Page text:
Consumers struggle to achieve health goals on their own, and lack of self-motivation is holding consumers back, according to a survey conducted by Welltok.
The company’s Health Optimization Index provides insights from more than 1,000 consumers about the journey to optimizing their health and related roadblocks encountered along the way–from mounting work responsibilities to lack of motivation.
The majority of respondents (nearly 80 percent) rely on themselves to manage their health and report personal goals as a key motivator.
However, lack of motivation and absence of personalized guidance were cited as top barriers to achieving optimal health.
The results suggested a need for a more personalized approach to supporting consumers’ health across all demographics.
When it comes to the resources consumers are using to support health goals, nearly 50 percent cited digital health apps–a close second to the gym.
"In order to help consumers optimize their health, the apps must fit in their daily lives and meet their unique needs," Scott Rotermund, co-founder and chief growth officer of Welltok, told eWEEK.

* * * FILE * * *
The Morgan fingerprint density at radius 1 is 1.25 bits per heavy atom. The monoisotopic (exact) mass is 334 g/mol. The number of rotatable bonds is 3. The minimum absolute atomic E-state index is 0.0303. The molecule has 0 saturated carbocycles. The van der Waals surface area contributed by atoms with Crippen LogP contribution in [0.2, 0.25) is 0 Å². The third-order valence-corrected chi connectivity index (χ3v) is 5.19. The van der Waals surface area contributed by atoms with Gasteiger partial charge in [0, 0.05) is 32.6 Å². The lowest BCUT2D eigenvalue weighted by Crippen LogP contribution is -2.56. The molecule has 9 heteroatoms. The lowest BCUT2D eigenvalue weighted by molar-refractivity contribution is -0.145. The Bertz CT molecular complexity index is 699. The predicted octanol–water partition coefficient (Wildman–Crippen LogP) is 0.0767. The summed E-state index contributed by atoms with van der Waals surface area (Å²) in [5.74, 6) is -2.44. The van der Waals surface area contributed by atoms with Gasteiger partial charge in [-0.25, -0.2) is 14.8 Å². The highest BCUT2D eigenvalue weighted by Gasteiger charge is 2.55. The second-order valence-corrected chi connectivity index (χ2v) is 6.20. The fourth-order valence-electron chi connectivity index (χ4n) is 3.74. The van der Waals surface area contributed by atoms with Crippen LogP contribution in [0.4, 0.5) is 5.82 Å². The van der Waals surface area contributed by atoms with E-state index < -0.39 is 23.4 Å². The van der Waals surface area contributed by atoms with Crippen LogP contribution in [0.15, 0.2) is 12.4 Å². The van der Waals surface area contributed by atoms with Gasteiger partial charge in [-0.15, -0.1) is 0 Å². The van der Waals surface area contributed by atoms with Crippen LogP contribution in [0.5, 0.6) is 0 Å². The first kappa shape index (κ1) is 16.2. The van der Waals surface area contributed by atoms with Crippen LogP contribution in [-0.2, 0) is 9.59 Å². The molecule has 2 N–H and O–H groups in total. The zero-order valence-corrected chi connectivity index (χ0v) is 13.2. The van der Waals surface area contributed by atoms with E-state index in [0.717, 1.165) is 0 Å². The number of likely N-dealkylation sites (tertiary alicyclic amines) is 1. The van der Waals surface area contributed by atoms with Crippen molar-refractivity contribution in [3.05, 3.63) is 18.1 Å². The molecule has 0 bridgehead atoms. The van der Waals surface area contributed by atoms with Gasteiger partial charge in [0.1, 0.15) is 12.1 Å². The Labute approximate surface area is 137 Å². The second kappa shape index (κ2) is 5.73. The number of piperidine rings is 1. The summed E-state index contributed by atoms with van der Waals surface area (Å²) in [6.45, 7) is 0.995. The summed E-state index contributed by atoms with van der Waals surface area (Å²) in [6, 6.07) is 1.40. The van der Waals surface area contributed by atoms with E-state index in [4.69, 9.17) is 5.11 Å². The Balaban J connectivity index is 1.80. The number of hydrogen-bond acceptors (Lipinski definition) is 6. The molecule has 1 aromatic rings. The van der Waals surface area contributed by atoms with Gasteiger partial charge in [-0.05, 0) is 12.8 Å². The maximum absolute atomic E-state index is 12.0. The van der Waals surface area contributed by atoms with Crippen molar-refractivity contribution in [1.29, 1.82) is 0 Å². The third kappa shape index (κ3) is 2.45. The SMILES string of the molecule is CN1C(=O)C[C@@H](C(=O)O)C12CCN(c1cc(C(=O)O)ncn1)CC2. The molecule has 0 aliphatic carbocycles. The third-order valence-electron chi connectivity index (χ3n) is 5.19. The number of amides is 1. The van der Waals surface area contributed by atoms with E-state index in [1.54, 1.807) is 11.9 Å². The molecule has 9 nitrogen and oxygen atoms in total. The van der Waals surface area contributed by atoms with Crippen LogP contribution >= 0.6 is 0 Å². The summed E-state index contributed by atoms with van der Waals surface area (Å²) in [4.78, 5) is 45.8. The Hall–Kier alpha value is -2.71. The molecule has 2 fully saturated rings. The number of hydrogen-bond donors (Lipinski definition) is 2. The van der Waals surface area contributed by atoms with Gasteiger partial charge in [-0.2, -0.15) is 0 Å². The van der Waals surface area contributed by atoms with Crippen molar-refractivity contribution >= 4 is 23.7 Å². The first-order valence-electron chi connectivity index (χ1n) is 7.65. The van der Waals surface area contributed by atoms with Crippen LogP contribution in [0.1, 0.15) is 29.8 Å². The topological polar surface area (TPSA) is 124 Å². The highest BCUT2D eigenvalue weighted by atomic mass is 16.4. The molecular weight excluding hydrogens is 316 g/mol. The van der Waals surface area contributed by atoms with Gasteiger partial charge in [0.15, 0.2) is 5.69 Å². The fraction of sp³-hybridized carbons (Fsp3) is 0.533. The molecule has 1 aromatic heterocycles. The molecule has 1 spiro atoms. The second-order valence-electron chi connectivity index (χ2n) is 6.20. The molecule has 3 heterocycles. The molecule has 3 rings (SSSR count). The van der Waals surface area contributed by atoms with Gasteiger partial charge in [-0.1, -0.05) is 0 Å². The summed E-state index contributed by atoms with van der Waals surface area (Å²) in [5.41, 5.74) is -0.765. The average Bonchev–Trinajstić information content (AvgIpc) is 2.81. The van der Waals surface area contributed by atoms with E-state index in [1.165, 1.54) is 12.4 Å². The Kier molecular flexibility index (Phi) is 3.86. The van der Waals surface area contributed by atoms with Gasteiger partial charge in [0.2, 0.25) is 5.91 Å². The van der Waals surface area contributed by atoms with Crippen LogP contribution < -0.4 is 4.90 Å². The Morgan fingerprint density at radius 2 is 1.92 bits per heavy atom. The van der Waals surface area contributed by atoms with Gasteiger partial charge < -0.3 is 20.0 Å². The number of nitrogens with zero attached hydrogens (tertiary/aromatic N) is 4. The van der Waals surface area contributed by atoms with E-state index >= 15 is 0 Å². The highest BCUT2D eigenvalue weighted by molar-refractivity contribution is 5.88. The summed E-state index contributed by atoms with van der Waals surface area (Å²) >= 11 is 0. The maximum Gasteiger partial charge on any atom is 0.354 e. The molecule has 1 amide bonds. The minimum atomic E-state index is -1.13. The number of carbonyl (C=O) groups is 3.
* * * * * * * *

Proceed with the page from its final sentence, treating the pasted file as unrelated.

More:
Rotermund said the market is not far from providing more meaningful health apps that do more than just help keep you fit.
"There are already great innovations hitting the market that aren’t necessarily reaching target consumers or don’t have the distribution capabilities," he said. "For example, Welltok is currently working with innovative companies like Wildflower, which supports women through pregnancy and connects them with available support from their health benefits."
More than 85 percent of individuals believe health care companies should offer consumers reward programs for being healthy, according to the survey.
The top three preferred reward types are cash (nearly 50 percent), reduced insurance premiums (nearly 30 percent) and gift cards (nearly 20 percent). The desire to lower health coverage costs is nearly double among respondents over the age of 35 compared to younger generations.
"As a company, we see the issues as lack of awareness and convenience versus broader acceptance," Rotermund said. "It can be overwhelming for consumers to find the right solutions for their specific needs and what will provide the greatest benefits at the end of the day."
More than 50 percent of those surveyed cited work as the number one barrier to optimizing health. Additionally, less than 10 percent consider their employer as a resource to help improve their health.
Furthermore, work was reported as the second highest time commitment, and consumers 35 and under report dedicating the least amount of time to their health.